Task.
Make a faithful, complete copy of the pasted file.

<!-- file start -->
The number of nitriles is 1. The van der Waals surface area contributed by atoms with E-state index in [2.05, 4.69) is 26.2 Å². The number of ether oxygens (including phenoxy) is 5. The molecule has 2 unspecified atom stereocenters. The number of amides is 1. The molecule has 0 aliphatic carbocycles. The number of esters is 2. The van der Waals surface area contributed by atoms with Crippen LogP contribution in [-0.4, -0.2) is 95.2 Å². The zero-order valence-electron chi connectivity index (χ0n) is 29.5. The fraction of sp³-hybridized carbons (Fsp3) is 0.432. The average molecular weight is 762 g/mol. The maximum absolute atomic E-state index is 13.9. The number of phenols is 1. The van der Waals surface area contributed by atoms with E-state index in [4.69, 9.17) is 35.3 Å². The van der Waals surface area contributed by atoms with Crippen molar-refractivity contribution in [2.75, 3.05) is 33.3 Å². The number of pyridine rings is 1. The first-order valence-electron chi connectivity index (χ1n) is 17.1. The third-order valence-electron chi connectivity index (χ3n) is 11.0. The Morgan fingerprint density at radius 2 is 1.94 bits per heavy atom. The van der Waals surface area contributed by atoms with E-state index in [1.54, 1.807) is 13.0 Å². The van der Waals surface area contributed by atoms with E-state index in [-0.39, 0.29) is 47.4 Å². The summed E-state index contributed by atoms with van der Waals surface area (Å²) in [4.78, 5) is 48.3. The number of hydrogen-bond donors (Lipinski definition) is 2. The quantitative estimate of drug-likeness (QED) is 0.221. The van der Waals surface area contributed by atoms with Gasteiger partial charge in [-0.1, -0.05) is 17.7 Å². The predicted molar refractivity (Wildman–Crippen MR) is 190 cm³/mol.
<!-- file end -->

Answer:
The number of nitriles is 1. The van der Waals surface area contributed by atoms with E-state index in [2.05, 4.69) is 26.2 Å². The number of ether oxygens (including phenoxy) is 5. The molecule has 2 unspecified atom stereocenters. The number of amides is 1. The molecule has 0 aliphatic carbocycles. The number of esters is 2. The van der Waals surface area contributed by atoms with Crippen LogP contribution in [-0.4, -0.2) is 95.2 Å². The zero-order valence-electron chi connectivity index (χ0n) is 29.5. The fraction of sp³-hybridized carbons (Fsp3) is 0.432. The average molecular weight is 762 g/mol. The maximum absolute atomic E-state index is 13.9. The number of phenols is 1. The van der Waals surface area contributed by atoms with E-state index in [4.69, 9.17) is 35.3 Å². The van der Waals surface area contributed by atoms with Crippen molar-refractivity contribution in [2.75, 3.05) is 33.3 Å². The number of pyridine rings is 1. The first-order valence-electron chi connectivity index (χ1n) is 17.1. The third-order valence-electron chi connectivity index (χ3n) is 11.0. The Morgan fingerprint density at radius 2 is 1.94 bits per heavy atom. The van der Waals surface area contributed by atoms with E-state index in [1.54, 1.807) is 13.0 Å². The van der Waals surface area contributed by atoms with E-state index in [-0.39, 0.29) is 47.4 Å². The summed E-state index contributed by atoms with van der Waals surface area (Å²) in [4.78, 5) is 48.3. The number of hydrogen-bond donors (Lipinski definition) is 2. The quantitative estimate of drug-likeness (QED) is 0.221. The van der Waals surface area contributed by atoms with Gasteiger partial charge in [-0.1, -0.05) is 17.7 Å². The predicted molar refractivity (Wildman–Crippen MR) is 190 cm³/mol.